How many ways can a person eat an almond?
Blue Diamond Growers aims to find out. Having sliced, slivered, blanched and flavored the almond in Sacramento for the past century, it is still trying to push the frontier of the brown nut.
Statewide, production of almonds is nearing 2 billion pounds a year. To find a home for them, Blue Diamond -- whose suppliers include a number of growers in Merced County -- needs to keep persuading Americans, and everyone else on the planet, to eat more almonds.
Almonds are the third leading farm commodity in Merced County, valued at more than $245 million in 2009.
The grower-owned farming cooperative – marking its 100th anniversary this year – sees the rising middle classes of China and India as critical to its future. Overseas demand could help stabilize almond prices, which have dropped as land devoted to the crop has doubled over the past 25 years.
"Our people are traveling the world, visiting embassies and always working on issues that may be a barrier to selling more almonds," said Blue Diamond spokesman Susan Brauner. These globetrotters also tout the nutritional value of the almond, dubbed a "superfood" for its high amounts of protein, fiber, calcium and other nutrients.
Alongside Campbell Soup Co., Blue Diamond is one of the last vestiges of Sacramento's food processing heritage – and it's had to evolve to survive. The ceaseless flavoring and endless advertising are a lot different than in 1910, when almonds were sold in burlap bags and a handful of growers formed the cooperative in a Sacramento hotel.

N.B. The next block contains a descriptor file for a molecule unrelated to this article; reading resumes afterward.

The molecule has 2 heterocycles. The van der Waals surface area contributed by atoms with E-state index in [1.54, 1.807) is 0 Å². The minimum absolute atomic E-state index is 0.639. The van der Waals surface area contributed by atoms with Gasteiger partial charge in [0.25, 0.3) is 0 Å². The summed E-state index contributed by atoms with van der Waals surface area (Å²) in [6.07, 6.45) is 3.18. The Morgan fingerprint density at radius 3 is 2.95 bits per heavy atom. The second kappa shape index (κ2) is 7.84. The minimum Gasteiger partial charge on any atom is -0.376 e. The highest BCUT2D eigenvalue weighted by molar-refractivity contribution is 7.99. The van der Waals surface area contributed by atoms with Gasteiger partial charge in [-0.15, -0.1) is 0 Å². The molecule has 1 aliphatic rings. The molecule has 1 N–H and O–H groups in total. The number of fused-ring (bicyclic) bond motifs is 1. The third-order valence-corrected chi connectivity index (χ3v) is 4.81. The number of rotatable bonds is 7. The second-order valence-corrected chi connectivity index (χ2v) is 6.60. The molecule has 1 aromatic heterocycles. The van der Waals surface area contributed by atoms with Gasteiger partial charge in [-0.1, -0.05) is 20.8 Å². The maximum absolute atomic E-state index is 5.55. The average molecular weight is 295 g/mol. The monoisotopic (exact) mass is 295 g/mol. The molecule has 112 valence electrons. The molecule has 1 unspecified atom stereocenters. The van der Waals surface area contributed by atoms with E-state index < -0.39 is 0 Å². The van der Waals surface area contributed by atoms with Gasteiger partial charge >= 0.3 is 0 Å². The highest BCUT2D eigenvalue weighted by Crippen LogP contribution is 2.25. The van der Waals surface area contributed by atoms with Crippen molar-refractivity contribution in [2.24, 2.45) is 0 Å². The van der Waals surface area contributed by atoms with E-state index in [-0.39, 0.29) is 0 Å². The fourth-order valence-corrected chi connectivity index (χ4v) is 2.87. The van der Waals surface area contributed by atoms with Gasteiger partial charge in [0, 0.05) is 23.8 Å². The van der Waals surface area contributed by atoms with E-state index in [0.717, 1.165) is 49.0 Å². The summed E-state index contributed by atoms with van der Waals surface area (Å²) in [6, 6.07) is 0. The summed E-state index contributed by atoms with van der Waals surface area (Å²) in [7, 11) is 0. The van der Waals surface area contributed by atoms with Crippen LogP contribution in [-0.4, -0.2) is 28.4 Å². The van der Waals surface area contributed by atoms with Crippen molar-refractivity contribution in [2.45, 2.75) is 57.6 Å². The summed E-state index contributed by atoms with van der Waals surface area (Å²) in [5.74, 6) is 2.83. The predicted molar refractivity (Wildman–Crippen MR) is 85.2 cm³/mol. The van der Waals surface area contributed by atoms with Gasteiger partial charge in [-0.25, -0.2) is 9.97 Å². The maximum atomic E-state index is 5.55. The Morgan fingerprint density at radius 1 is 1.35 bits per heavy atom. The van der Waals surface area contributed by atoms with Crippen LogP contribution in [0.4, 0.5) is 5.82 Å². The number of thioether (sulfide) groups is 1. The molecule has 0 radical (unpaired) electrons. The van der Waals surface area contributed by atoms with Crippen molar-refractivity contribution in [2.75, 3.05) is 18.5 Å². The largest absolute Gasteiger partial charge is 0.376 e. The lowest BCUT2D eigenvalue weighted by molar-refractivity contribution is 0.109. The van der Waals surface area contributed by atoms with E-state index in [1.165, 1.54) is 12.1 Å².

An entire industry has since grown up in California alongside Blue Diamond. The state now accounts for 80 percent of the world's almond supply. Almonds grown throughout the Central Valley are the state's top farm export. They rank 11th among all California exports, according to the U.S. Census Bureau.
"Blue Diamond has a lot more competition now from almond handlers in the industry," said Shermain Hardesty, a University of California, Davis, specialist in agricultural cooperatives. "But because of their strong relations in the export market and their product development efforts, they're different from most of those handlers. It's not just that lowest price wins."
Blue Diamond's global competitiveness still means a lot to Sacramento. Long gone are the canneries of the 1920s and 1930s, which made "an enormous contribution to Sacramento's economic well being," said Steven Avella, a city historian.
In 1995, the city provided a $21 million aid package to Blue Diamond after the co-op, hemmed in by urban neighborhoods at 18th and C streets, began exploring a move to Stanislaus County.
Fifteen years later, Blue Diamond employs 1,000 people in Sacramento during the peak harvest season, which begins this month and runs through November. Blue Diamond recently expanded beyond its 90-acre midtown facility, adding a major nut storage facility at McClellan Business Park.
For now, Blue Diamond plans to stay, Brauner said.
"Sacramento has been a fine place to do business for 100 years. We have committed to Sacramento," she said. "As you can see, we are looking for other assets for storage and processing. At the moment we're committed to Sacramento. I can't predict the future."
Like other California businesses, the co-op feels pressured by the state's regulatory climate, she said.